June 9, 2019 3:59 pm
Updated: June 9, 2019 9:48 pm

New Royal Canadian Legion policy bans hate groups

WATCH ABOVE: The Royal Canadian Legion has unveiled its new policy regarding hate groups. The nationwide directive comes after an incident in northern Alberta in April. Julia Wong has the details.

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The Royal Canadian Legion has released a new policy that forbids association with any hate group, a directive that comes after an event in northern Alberta nearly two months ago.

In May, the Dominion Command condemned an Easter dinner hosted by the far-right group Soldiers of Odin (SOO) at the Grande Prairie legion on April 22; some SOO members were also legion members.

READ MORE: Royal Canadian Legion issues directive after Soldiers of Odin event held at Alberta legion


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In the aftermath of the controversy, the Royal Canadian Legion said it would re-examine its policies. It unveiled the new policy earlier this month.

“No branch or command within the legion may affiliate itself in any manner whatsoever with a group or organization that promotes or is known to promote hatred or violence due to ethnicity, religion, gender, sexual orientation or any social determinant,” the policy reads.

“This also applies to legion support of groups affiliated with organizations that espouse hostility.”

The policy means a branch cannot allow a hate group or a group affiliated with a hate group to hold an event at the branch, and members of hate groups cannot become members of the legion.

READ MORE: Edmonton protesters confront far-right group that CBSA report suggests is ‘not afraid to use violence’

Nujma Bond, a spokesperson for the Royal Canadian Legion, said the organization does not plan to compile a list of identified hate groups but clarified that the policy covers the Soldiers of Odin.

“The expectation is that branches and commands across the country will do their research including consulting with local law enforcement or other agencies or the Legion’s Dominion Command as needed,” Bond said.

“As branches and commands operate independently, they may have their own series of checklist questions that they normally use when they book their venues.”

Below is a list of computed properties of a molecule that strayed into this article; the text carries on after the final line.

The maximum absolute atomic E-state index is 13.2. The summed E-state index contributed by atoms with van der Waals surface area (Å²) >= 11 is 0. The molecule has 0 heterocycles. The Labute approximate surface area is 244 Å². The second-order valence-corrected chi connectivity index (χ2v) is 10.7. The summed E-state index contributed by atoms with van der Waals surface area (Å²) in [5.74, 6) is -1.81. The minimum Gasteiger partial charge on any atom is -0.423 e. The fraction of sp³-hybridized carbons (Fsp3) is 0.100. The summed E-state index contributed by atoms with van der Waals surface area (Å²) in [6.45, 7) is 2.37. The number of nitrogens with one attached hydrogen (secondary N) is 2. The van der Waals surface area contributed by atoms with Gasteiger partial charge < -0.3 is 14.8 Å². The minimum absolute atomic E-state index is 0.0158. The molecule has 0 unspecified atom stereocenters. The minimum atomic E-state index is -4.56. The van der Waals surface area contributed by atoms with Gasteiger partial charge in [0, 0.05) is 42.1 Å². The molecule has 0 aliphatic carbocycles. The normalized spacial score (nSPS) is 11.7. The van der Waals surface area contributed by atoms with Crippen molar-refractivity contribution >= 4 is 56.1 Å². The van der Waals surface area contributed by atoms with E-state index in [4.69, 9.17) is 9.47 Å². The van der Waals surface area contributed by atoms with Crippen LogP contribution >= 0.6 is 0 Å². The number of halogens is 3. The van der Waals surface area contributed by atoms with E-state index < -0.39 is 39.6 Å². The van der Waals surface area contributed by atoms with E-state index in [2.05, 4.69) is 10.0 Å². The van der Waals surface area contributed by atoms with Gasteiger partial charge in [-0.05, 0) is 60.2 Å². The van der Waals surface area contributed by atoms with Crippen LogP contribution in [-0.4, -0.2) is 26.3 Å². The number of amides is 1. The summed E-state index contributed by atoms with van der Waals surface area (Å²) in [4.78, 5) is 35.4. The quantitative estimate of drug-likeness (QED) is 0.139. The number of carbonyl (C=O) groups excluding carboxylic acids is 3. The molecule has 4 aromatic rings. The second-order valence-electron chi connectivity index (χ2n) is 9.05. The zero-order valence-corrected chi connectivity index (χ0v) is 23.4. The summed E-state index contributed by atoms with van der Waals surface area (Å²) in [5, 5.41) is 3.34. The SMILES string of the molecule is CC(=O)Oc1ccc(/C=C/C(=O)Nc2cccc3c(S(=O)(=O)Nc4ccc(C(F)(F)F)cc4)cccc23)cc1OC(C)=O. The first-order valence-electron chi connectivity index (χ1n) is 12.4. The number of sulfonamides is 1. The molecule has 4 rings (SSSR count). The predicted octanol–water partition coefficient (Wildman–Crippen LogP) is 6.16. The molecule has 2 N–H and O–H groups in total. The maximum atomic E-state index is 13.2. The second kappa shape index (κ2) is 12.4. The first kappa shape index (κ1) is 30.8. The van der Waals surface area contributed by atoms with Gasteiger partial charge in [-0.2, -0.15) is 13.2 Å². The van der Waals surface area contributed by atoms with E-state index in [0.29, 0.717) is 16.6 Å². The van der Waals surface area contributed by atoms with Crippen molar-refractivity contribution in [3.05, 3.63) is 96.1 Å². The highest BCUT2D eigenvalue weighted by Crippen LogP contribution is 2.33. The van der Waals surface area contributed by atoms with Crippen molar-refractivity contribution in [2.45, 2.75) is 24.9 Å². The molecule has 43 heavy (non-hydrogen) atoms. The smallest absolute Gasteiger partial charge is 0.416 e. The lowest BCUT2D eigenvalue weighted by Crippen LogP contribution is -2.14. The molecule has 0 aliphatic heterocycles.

The policy also stated that while Legion members must use their best judgment to ensure compliance, the final say on what qualifies as a prohibited group rests with the Dominion Command.

In addition, any branch of command that is uncertain about a group’s history or suitability to associate with the legion must seek advice from Provincial or Dominion Command.

Members who do not follow the policy can be punished, up to and including expulsion.

READ MORE: New report identifies 7 extremist groups of threat to Alberta, offers recommendations to combat hate

Evan Balgord, executive director of the Canadian Anti-Hate Network, said the new policy is clear and hits on important points, such as Dominion Command making the final call and requiring local chapters to reach out for help if needed.

“I think it’s good work on their part. Now it’s going to come down to making sure they communicate this policy and that it’s followed by their many, many branches across Canada,” he said.

“They’re just going to have to make sure all their branch managers realize the seriousness of this. It has been embarrassing for the organization, so really communicating that to the branch managers and making sure each of them reads the policy.”

The investigation into the Grande Prairie event at the legion is ongoing. Bond said any corrective actions would be outlined after it is complete.

© 2019 Global News, a division of Corus Entertainment Inc.

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